Rebutting Schumer’s claims, vast majority of Israelis say no chance of peace with Palestinians

New poll shows eight-in-ten Israelis say there is no chance for peace with Palestinians in the foreseeable future, most Israelis say settlements in Judea & Samaria are important to Israel’s security.

By David Rosenberg, World Israel News

Few Israelis believe there is any chance of achieving a peaceful settlement with the Palestinian Authority anytime in the foreseeable future, a new poll shows, rebutting claims by Senate Majority Leader Chuck Schumer.

Last Thursday, the senior New York senator lambasted the Netanyahu government, calling for snap elections and the ouster of Prime Minister Benjamin Netanyahu.

During his address, Schumer expressed optimism for the prospects of a two-state solution, but added that Israel’s “right-wing zealots” must be removed from power and new elections held, calling Netanyahu an “obstacle to peace.”

“With the prospect of a real two-state solution on the table…I believe they will be far more likely to support more mainstream leaders committed to peace. If presented with a two-state solution, then most mainstream Israelis will support it.”

According to a poll released by the Jewish People Policy Institute that same day, however, it appears the vast majority of Israelis do not believe a peaceful settlement to the Arab-Israeli conflict is likely to be achieved in the near future.

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Seventy-nine percent of Israeli Jews said “there is no chance of a peace agreement with the Palestinians in the foreseeable future.”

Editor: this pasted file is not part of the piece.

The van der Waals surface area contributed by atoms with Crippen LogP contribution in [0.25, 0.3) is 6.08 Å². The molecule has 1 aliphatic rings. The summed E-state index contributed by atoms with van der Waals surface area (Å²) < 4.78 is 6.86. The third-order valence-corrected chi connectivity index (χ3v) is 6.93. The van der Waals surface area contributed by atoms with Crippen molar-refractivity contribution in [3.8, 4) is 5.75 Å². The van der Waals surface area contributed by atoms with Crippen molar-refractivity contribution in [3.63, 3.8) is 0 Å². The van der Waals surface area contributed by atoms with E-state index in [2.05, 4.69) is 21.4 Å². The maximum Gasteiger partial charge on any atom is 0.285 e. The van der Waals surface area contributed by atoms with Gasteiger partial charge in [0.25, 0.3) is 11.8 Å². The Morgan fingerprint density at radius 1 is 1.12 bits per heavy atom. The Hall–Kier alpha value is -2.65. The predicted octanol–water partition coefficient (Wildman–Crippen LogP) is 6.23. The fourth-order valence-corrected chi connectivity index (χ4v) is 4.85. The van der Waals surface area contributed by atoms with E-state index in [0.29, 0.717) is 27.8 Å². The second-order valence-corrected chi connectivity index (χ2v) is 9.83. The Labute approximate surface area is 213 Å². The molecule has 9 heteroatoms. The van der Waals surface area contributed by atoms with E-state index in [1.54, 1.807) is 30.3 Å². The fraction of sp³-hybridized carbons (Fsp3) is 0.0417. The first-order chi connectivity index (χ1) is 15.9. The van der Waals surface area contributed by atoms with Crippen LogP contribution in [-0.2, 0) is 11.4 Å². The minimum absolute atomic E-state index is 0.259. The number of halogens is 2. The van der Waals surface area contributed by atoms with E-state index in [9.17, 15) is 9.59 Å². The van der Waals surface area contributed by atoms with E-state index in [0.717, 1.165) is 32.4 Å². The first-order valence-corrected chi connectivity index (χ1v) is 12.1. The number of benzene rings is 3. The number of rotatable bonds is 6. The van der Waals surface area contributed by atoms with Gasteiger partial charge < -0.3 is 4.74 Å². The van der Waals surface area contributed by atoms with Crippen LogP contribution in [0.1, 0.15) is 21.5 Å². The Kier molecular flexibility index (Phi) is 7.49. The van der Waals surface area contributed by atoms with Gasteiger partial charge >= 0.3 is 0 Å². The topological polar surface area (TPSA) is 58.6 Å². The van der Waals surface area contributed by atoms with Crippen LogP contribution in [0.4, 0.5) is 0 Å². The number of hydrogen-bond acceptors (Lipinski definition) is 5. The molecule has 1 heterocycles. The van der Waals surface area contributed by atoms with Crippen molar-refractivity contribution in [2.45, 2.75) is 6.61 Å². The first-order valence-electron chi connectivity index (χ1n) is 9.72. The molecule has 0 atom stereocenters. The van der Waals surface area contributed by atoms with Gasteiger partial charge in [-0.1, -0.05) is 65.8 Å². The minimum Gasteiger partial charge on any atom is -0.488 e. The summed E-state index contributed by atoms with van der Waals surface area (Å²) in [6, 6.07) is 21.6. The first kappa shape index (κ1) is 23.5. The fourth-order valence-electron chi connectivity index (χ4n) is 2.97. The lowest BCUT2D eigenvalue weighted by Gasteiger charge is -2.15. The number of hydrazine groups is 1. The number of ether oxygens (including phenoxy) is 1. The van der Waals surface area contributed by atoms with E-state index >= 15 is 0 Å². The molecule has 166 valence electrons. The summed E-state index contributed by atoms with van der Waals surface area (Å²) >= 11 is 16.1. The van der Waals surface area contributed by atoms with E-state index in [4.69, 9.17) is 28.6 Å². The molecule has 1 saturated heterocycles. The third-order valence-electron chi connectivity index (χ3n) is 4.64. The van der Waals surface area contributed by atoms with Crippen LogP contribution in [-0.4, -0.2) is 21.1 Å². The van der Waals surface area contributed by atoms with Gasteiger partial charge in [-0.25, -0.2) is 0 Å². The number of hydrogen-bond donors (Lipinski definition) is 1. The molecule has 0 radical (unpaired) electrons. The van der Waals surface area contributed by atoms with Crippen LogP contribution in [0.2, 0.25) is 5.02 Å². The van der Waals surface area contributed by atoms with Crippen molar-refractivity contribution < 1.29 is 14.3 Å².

Only 12% of Israeli Jews disagreed with the above statement, compared to 28% of Arab-Israelis.

In addition, a majority of Israelis did not agree with the statement that “Ultimately, there is no substitute for a long-term peace settlement with the Palestinians,” which received the backing of 43% of Israeli Jews.

Most Israeli Jews expressed support for settlements in Judea and Samaria, with 56.8% saying the settlements “create deterrence and contribute to the security of all Israeli citizens,” compared to 42.2% who said such communities are a “burden on the IDF.”

A plurality of Israelis say that the government must “make a great effort to maintain” Israel’s alliance with the U.S., “including compromises on things that do not actually endanger Israel’s security.”

Forty-six percent of Israeli Jews and 42% of Israeli Arabs agreed that Israel should make concessions to maintain its relationship with the U.S., while 45% of Israeli Arabs and 16% of Israeli Jews said that while the U.S. “is an important ally,” that “does not mean that we have to accept its positions.”

In addition, 12% of Jews and 6% of Arabs say that America’s importance as an ally is decreasing and Israel should not behave as if its existence depends on American support; with a further 8% of Jews and 4% of Arabs saying that the U.S. is no longer an important ally of Israel, and “in recent years it has caused Israel more harm than good.”

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